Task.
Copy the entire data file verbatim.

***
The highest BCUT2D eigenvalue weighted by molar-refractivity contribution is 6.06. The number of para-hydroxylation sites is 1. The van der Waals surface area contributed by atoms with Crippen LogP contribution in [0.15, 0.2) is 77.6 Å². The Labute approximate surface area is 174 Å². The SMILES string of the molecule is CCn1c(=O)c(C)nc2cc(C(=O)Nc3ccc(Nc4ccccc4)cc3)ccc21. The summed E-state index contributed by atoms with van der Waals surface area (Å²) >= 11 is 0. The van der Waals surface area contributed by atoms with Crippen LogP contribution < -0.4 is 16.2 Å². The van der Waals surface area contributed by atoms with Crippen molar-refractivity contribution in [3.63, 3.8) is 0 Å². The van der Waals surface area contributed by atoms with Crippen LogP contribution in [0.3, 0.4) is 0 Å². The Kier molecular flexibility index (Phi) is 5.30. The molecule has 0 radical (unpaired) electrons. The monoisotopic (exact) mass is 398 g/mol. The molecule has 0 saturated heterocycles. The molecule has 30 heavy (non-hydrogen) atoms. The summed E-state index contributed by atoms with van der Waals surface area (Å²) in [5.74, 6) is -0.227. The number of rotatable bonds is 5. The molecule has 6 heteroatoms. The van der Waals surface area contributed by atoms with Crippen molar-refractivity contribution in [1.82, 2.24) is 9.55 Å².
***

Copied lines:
The highest BCUT2D eigenvalue weighted by molar-refractivity contribution is 6.06. The number of para-hydroxylation sites is 1. The van der Waals surface area contributed by atoms with Crippen LogP contribution in [0.15, 0.2) is 77.6 Å². The Labute approximate surface area is 174 Å². The SMILES string of the molecule is CCn1c(=O)c(C)nc2cc(C(=O)Nc3ccc(Nc4ccccc4)cc3)ccc21. The summed E-state index contributed by atoms with van der Waals surface area (Å²) >= 11 is 0. The van der Waals surface area contributed by atoms with Crippen LogP contribution < -0.4 is 16.2 Å². The van der Waals surface area contributed by atoms with Crippen molar-refractivity contribution in [3.63, 3.8) is 0 Å². The van der Waals surface area contributed by atoms with Crippen LogP contribution in [0.3, 0.4) is 0 Å². The Kier molecular flexibility index (Phi) is 5.30. The molecule has 0 radical (unpaired) electrons. The monoisotopic (exact) mass is 398 g/mol. The molecule has 0 saturated heterocycles. The molecule has 30 heavy (non-hydrogen) atoms. The summed E-state index contributed by atoms with van der Waals surface area (Å²) in [5.74, 6) is -0.227. The number of rotatable bonds is 5. The molecule has 6 heteroatoms. The van der Waals surface area contributed by atoms with Crippen molar-refractivity contribution in [1.82, 2.24) is 9.55 Å².